We talk with journalist Nina Burleigh about Trump’s failure on Covid and what that says about our public health system—and capitalism. Her book is Virus: Vaccinations, the CDC, and The Hijacking Of America’s Response To The Pandemic.
Then, we shift gears to consider a remarkable debut novel by Celia Jeffries, Blue Desert. It’s about freedom and limits, secrets and what happens when a young British woman falls in love with the chieftain of a Tuareg tribe in Morocco in the early years of the 20th century.
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As the US begins to see yet another surge in COVID19 cases, driven by the Delta variant and vaccine resistance promoted by GOP and Fox network lies and misinformation on social media, it’s useful to consider how exactly we got here.
Nina Burleigh’s book Virus is a penetrating analysis of just that. She reveals how the confluence of key government missteps, behind-the-scenes corruption, staggering dismissal of decades of scientific progress, conspiracy theories, and other malfeasance were behind the hundreds of thousands of unnecessary deaths.
It’s a terrific book, trenchant, absorbing—and necessary.
Nina Burleigh is the author of seven books, including The Trump Women and Unholy Business. Her writing has appeared in numerous publications including Rolling Stone, The New Yorker, Time, New York, The New York Times and Slate.
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Celia Jeffries’ debut novel Blue Desert is a beauty. It tells the story of Alice George, a headstrong young British woman, and her life among the Tuareg, a tribe of nomadic warriors. A matrilineal society in which the men are veiled and the women hold property, it was a world well suited to eighteen-year-old Alice, who discovers a life she could never live in England.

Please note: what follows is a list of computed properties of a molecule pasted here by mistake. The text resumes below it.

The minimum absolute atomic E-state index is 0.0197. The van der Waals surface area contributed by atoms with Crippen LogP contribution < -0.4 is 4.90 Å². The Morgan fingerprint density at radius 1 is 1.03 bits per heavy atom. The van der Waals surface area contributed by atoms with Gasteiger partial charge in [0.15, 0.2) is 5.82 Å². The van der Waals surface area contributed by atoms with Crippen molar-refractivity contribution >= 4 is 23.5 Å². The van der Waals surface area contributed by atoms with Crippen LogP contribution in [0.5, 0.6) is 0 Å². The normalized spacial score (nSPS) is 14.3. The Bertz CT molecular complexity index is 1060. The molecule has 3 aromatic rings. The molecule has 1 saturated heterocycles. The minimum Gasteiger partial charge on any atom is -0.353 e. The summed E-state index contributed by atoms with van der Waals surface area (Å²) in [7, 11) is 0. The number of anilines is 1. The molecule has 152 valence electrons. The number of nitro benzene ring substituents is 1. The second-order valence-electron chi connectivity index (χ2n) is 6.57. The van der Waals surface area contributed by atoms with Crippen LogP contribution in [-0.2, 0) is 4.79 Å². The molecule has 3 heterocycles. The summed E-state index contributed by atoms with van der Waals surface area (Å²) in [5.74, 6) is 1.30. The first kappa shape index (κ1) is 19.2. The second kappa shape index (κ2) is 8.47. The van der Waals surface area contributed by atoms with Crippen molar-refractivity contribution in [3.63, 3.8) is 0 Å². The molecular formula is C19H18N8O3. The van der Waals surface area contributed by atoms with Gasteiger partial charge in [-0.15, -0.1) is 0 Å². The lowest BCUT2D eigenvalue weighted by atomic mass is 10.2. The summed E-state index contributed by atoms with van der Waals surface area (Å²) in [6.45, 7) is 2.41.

In 1917, Alice returns home to a world completely alien to the one she had left seven years before. Her silence about her life in the Sahara is finally broken five decades later when she receives a telegram announcing Abu has died in the desert. “Who is Abu?” her husband asks. “My lover,” she replies.
The novel is a love story. But that vehicle becomes a way to explore what true freedom is, how culture can constrain our most authentic needs, and the connections that endure through decades of separation.
Moving back and forth between two periods fifty years apart, Blue Desert is contemplative and gripping and, above all, profoundly humane.
Celia Jeffries is a writer, editor, and teacher whose work has appeared in numerous newspapers and literary magazines, as well as the anthology Beyond the Yellow Wallpaper. She lives in western Massachusetts. Blue Desert is her first novel.